We used WIRCam on CFHT to observe four transits of the super-Earth GJ 1214b in the near-infrared. For each transit we observed in two bands nearly-simultaneously by rapidly switching the WIRCam filter wheel back and forth for the duration of the observations. By combining all our J-band (~1.25 microns) observations we find a transit depth in this band of 1.338\pm0.013% - a value consistent with the optical transit depth reported by Charbonneau and collaborators. However, our best-fit combined Ks-band (~2.15 microns) transit depth is deeper: 1.438\pm0.019%. Formally our Ks-band transits are deeper than the J-band transits observed simultaneously by a factor of 1.072\pm0.018 - a 4-sigma discrepancy. The most straightforward explanation for our deeper Ks-band depth is a spectral absorption feature from the limb of the atmosphere of the planet; for the spectral absorption feature to be this prominent the atmosphere of GJ 1214b must have a large scale height and a low mean molecular weight. That is, it would have to be hydrogen/helium dominated and this planet would be better described as a mini-Neptune. However, recently published observations from 0.78 - 1.0 microns, by Bean and collaborators, show a lack of spectral features and transit depths consistent with those obtained by Charbonneau and collaborators. The most likely atmospheric composition for GJ 1214b that arises from combining all these observations is less clear; if the atmosphere of GJ 1214b is hydrogen/helium dominated then it must have either a haze layer that is obscuring transit depth differences at shorter wavelengths, or significantly different spectral features than current models predict. Our observations disfavour a water-world composition, but such a composition will remain a possibility until observations reconfirm our deeper Ks-band transit depth or detect features at other wavelengths. [Abridged]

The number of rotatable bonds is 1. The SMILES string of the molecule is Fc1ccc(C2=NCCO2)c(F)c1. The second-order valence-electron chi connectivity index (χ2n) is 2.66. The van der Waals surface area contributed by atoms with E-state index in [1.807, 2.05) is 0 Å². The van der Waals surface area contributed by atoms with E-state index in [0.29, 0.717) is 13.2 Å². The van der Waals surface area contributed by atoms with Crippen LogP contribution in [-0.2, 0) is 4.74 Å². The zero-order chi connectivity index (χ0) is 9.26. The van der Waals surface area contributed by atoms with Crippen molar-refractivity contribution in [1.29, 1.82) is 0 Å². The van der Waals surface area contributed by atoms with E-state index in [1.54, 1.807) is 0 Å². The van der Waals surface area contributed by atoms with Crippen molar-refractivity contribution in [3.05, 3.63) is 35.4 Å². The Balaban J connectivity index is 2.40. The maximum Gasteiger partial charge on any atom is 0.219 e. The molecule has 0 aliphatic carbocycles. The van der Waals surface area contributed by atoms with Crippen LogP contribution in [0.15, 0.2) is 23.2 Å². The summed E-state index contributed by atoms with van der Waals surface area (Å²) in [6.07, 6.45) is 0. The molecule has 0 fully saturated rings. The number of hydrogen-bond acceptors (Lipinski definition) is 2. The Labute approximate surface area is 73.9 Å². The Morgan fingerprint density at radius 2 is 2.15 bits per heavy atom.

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Re: The atmosphere of GJ 1214 b